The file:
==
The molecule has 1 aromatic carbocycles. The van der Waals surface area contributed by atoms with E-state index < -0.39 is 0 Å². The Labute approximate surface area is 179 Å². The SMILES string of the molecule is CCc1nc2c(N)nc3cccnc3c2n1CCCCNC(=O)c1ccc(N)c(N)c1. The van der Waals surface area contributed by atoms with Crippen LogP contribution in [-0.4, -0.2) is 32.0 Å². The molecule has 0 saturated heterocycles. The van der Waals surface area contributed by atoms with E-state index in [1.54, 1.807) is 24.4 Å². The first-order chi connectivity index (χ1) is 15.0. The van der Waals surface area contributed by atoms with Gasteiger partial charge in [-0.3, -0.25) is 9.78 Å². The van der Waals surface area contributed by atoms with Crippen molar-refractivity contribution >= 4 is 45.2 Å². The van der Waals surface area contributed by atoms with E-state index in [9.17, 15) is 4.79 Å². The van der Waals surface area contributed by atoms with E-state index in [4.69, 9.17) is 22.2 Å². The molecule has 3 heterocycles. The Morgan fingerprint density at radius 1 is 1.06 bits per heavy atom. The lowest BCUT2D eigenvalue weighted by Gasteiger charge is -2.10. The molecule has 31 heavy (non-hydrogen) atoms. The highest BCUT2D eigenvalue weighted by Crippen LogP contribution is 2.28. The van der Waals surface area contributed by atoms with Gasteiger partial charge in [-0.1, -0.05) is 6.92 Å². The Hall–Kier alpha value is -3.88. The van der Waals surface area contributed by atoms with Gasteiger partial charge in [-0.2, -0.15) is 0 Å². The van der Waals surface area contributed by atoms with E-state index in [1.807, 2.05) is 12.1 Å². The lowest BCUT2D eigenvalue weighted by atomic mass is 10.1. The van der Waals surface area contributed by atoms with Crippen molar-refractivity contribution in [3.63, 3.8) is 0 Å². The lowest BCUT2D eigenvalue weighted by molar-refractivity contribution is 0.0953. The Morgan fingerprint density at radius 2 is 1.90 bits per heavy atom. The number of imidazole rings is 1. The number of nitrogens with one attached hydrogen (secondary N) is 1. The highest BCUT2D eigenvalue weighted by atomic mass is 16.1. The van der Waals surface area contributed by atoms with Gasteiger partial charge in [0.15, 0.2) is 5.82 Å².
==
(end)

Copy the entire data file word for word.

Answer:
The molecule has 1 aromatic carbocycles. The van der Waals surface area contributed by atoms with E-state index < -0.39 is 0 Å². The Labute approximate surface area is 179 Å². The SMILES string of the molecule is CCc1nc2c(N)nc3cccnc3c2n1CCCCNC(=O)c1ccc(N)c(N)c1. The van der Waals surface area contributed by atoms with Crippen LogP contribution in [-0.4, -0.2) is 32.0 Å². The molecule has 0 saturated heterocycles. The van der Waals surface area contributed by atoms with E-state index in [1.54, 1.807) is 24.4 Å². The first-order chi connectivity index (χ1) is 15.0. The van der Waals surface area contributed by atoms with Gasteiger partial charge in [-0.3, -0.25) is 9.78 Å². The van der Waals surface area contributed by atoms with Crippen molar-refractivity contribution >= 4 is 45.2 Å². The van der Waals surface area contributed by atoms with E-state index in [9.17, 15) is 4.79 Å². The van der Waals surface area contributed by atoms with E-state index in [4.69, 9.17) is 22.2 Å². The molecule has 3 heterocycles. The Morgan fingerprint density at radius 1 is 1.06 bits per heavy atom. The lowest BCUT2D eigenvalue weighted by Gasteiger charge is -2.10. The molecule has 31 heavy (non-hydrogen) atoms. The highest BCUT2D eigenvalue weighted by Crippen LogP contribution is 2.28. The van der Waals surface area contributed by atoms with Gasteiger partial charge in [-0.1, -0.05) is 6.92 Å². The Hall–Kier alpha value is -3.88. The van der Waals surface area contributed by atoms with Gasteiger partial charge in [-0.2, -0.15) is 0 Å². The van der Waals surface area contributed by atoms with E-state index in [1.807, 2.05) is 12.1 Å². The lowest BCUT2D eigenvalue weighted by atomic mass is 10.1. The van der Waals surface area contributed by atoms with Crippen molar-refractivity contribution in [3.63, 3.8) is 0 Å². The lowest BCUT2D eigenvalue weighted by molar-refractivity contribution is 0.0953. The Morgan fingerprint density at radius 2 is 1.90 bits per heavy atom. The number of imidazole rings is 1. The number of nitrogens with one attached hydrogen (secondary N) is 1. The highest BCUT2D eigenvalue weighted by atomic mass is 16.1. The van der Waals surface area contributed by atoms with Gasteiger partial charge in [0.15, 0.2) is 5.82 Å².